If you’re looking for a city with fairytale architecture and gas-lit cobbled alleyways, you should probably stop reading now. Book a flight to Prague or Paris and be done with it. For Cologne (or Köln), is at first glance underwhelming in its postwar geometricity, with more busy roads than pedestrianised ones and only one blockbuster sight in the form of its towering cathedral. And even that’s the stuff of Gothic horror, not fairytales.
But what the city lacks in aesthetic appeal it makes up for in character by the bucket-load, with an open-minded, artsy scene that prompts obvious but accurate comparisons with Berlin, and a completely different kind of beer-drinking culture. Here are seven compelling reasons why you should go to Cologne for your next city break.
If you thought Germany’s beer culture was all about oversized steins of frothy lager clinking together, think again.
Here, the brauhauses serve up skinny 20cl glasses of Kölsch, a pale and hoppy beer that, a bit like Champagne, must be made in Cologne to be granted the title. Expect the köbes (waiter) to keep slapping cold beers onto your table until you admit defeat and place a beer mat over your glass.
Peter’s Brauhaus, Gaffel am Dom and Früh are the big names in the Altstadt and each offer a rousing, if slightly gimmicky, experience. For those who take their beer a bit more seriously, the Braustelle microbrewery in Ehrenfeld has a wide range of brews and runs popular tasting sessions and tours.
Of course, it’s not all about beer in Cologne. The city also has a taste for wine – the nearby Middle Rhine Valley is home to some of Germany’s finest vineyards.
The standout spot for wine is Wein am Rhein. The ambience here is almost the complete opposite of a brauhaus; tranquil and sophisticated with thoughtful decorative touches, like the hundreds of drooping white pockets of material hanging from the ceiling. If you go for the four- or five-course weinschmecker menu, sommelier Melanie will explain how the wines complement each dish with a degree of passion as intoxicating as the house aperitif.
Lazy travel writers describe anywhere remotely hipster-ish as “The Dalston of…” these days, but the similarities between East London’s coolest neighbourhood and Ehrenfeld are too great to ignore.
Ehrenfeld’s main artery, Venloer Strasse, affronts the senses with the fumes of its traffic and Turkish takeaways, with the odd boho café – squeezed between a pound store and an offy – pumping the irresistible aroma of roasted coffee into the street.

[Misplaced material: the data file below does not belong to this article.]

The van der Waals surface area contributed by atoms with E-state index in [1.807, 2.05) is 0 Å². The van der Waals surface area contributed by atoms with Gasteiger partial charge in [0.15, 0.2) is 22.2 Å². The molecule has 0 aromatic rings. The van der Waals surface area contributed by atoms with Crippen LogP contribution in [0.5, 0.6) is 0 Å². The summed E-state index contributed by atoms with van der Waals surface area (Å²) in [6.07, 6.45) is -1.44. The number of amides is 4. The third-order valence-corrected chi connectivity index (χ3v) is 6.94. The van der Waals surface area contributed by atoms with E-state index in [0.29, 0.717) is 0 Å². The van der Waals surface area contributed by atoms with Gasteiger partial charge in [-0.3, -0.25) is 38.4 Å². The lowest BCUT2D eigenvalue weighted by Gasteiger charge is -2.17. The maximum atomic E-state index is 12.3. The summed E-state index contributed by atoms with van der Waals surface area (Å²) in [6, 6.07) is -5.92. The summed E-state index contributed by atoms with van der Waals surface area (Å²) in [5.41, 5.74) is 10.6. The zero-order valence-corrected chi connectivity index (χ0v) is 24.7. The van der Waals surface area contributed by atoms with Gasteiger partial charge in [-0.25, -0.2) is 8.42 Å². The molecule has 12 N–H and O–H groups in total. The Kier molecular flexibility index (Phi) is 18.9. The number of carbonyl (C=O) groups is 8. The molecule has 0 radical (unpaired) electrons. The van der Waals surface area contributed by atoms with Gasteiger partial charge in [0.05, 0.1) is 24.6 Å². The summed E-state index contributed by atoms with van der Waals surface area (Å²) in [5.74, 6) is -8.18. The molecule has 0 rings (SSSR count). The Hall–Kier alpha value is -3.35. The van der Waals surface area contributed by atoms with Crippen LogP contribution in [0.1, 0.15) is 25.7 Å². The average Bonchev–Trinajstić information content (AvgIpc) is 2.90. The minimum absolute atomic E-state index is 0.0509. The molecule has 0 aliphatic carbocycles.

Occasionally you’ll be enticed away from the main drag by a residential street like Koernerstrasse, with its festive bunting joining the dots between boutique shops and charming brunch spots like Sensucht.
A little further north, poke your head down Senefelderstrasse to see Belgian-born graffiti artist ROA’s contribution to the district’s ever-growing exhibition of street art – a boney rabbit dangling from the roof of a building.
Further out of town still, Jack in the Box is well worth the trek. If you get lost and end up traipsing through a post-apocalyptic scrapyard, you’re on the right track.
The reward for your efforts is a dusty, sparse space – littered with upcycled freight containers – that hosts everything from flea markets to gigs. During the Street Food Festival, you can take your pick from food carts like Turbobao and Raph’s BBQ to the sound of a DJ spinning the likes of Fela Kuti and Mayer Hawthorne.
Whether you walk alongside it, cross it, or hop on a boat down it, you can’t visit Cologne without checking out the Rhine.
The most accessible part of the river is the pretty Rheingarten, lined by some of the most pleasingly German-looking buildings that you’ll see in the city centre – all housing tourist-trap cafés and restaurants. Lounging on the grass or people-watching on the promenade seem to be how the locals pass time around these parts.
Nearby, the Hohenzollernbrücke railway bridge (the busiest one in the world, no less) is one of Europe’s gazillion ‘love-lock’ bridges, but lower that eyebrow – it’s actually pretty impressive. On the south side of the 800-metre bridge there is around two tonnes worth of locks. In some parts, space has run out and the locks start to climb the bridge’s steel railings like poison ivy (or something more romantic).
The chic Belgisches Viertel (Belgian Quarter) escaped the wartime bombing that flattened much of Cologne’s Altstadt, leaving a collection of beautiful Art Nouveau apartment buildings that give an impression of what the city would have looked like a hundred years ago.
Centre of the action is Brüsseler Platz. During the day people come here to sip milschkaffe at a café, play ping pong on one of the fixed tables around St Michael’s Church or attempt to escape from a room at the recently opened Team Escape on the north side of the square.
At night the area throngs with under 30s. Those looking for a cocktail can while away their month’s wages in understated Little Link, anyone who wants to ‘be seen’ will head to Arty Farty Artspace (their words, not mine), while everyone else hangs out in the square like there’s no tomorrow.
Even if you’re a purist when it comes to budget airlines, it’s pretty tough to turn down the RyanAir and Germanwings flights to Köln/Bonn Airport – starting from as low as £15 return from London (yes, really) and similarly affordable from other European cities.
Greg stayed in an apartment in Bayenthal courtesy of HomeAway.co.uk, who offer quality accommodation in all of Europe’s major cities. For bookings, visit the website or call 0208 827 1971. Explore more of Germany with the Rough Guide to Germany. Compare flights, find tours, book hostels and hotels for your trip, and don’t forget to purchase travel insurance before you go.